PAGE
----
With a government shutdown all but certain at this point, you may be wondering what it means for your upcoming travel plans.
The good news is, it probably won’t have an immediate overwhelming effect on your ability to fly. That doesn’t mean a shutdown is cost-free for the travel sector though. Longer term impacts could actually result in more headaches down the road than a lot of canceled flights over a few days.
So here’s what you need to know about who stops coming to work in the aviation world when the government shuts down, and what it means for your upcoming flights.
Will my flight be affected by the government shutdown?
Air traffic controllers are considered essential workers even during a government shutdown, so they’ll continue working, even though they won’t be getting paid. Past experience tells us that the controllers have a limited amount of patience for such a situation, however.
During the 2019 shutdown, air traffic controllers started calling out sick at much higher rates after about two weeks, which actually moved the needle on getting Congress to act on addressing the funding impasse.
Will airport security be affected by a government shutdown?
Transportation Security Administration agents, like air traffic controllers, are considered essential and will continue working during a government shutdown, so TSA screenings should proceed as normal.
Will international travel be affected by a government shutdown?
Customs and Border Protection officials, who process travelers entering the U.S., are considered essential and will continue working during a shutdown. Similarly, visa applications will continue to be reviewed for foreign visitors.
Will passports be affected by a government shutdown?
Not necessarily. Passport and visa processing, and other consular operations at the State Department, are funded by applicant fees, not government appropriations. That means they'll continue as normal so long as people keep paying the fees.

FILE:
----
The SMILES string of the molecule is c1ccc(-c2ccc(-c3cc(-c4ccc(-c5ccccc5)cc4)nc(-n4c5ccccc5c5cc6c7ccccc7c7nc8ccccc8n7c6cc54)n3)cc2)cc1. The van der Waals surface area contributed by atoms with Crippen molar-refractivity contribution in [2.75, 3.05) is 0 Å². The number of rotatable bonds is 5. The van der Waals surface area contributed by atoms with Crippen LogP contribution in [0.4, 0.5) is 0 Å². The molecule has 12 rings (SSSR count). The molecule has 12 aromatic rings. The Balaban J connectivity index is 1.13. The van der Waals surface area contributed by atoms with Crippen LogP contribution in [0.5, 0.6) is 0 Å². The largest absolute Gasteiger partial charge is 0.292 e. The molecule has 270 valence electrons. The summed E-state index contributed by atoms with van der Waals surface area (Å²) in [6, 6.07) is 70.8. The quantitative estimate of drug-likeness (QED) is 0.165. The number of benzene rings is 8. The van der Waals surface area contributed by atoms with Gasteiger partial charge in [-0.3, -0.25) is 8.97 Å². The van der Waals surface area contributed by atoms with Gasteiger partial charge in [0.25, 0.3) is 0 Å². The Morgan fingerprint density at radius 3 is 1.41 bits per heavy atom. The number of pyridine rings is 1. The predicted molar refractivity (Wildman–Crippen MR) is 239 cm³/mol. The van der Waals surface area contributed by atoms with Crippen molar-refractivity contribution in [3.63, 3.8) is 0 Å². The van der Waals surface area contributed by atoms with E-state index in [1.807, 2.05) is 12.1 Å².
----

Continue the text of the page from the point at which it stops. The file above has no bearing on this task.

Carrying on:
How will air travel be affected by a government shutdown?
Although the day-to-day operations of most airlines and airports will not be directly affected by the shutdown, there are still pain points for the industry.
Transportation Secretary Pete Buttigieg said in a press conference on Wednesday that air traffic controller hiring and training would be put on pause, which would impact the DOT’s efforts to address a shortfall in staffing.
“I want to emphasize that the complexity of the hiring and training process means even a shutdown lasting a few days could mean we will not hit our staffing and hiring targets next year,” he said.
In previous shutdowns, some aviation safety inspectors also stopped working.
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In addition to the broader government shutdown, the Federal Aviation Administration’s current funding runs out on Sept. 30, separately from the overall government funding. Although the agency’s essential employees will continue working even if that lapse occurs, getting the separate authorization bill passed will still need to happen and presents an additional roadblock to the agency’s ability to continue functioning.
Zach Wichter is a travel reporter for USA TODAY based in New York. You can reach him at email@example.com
This article originally appeared on USA TODAY: Will a government shutdown affect flights?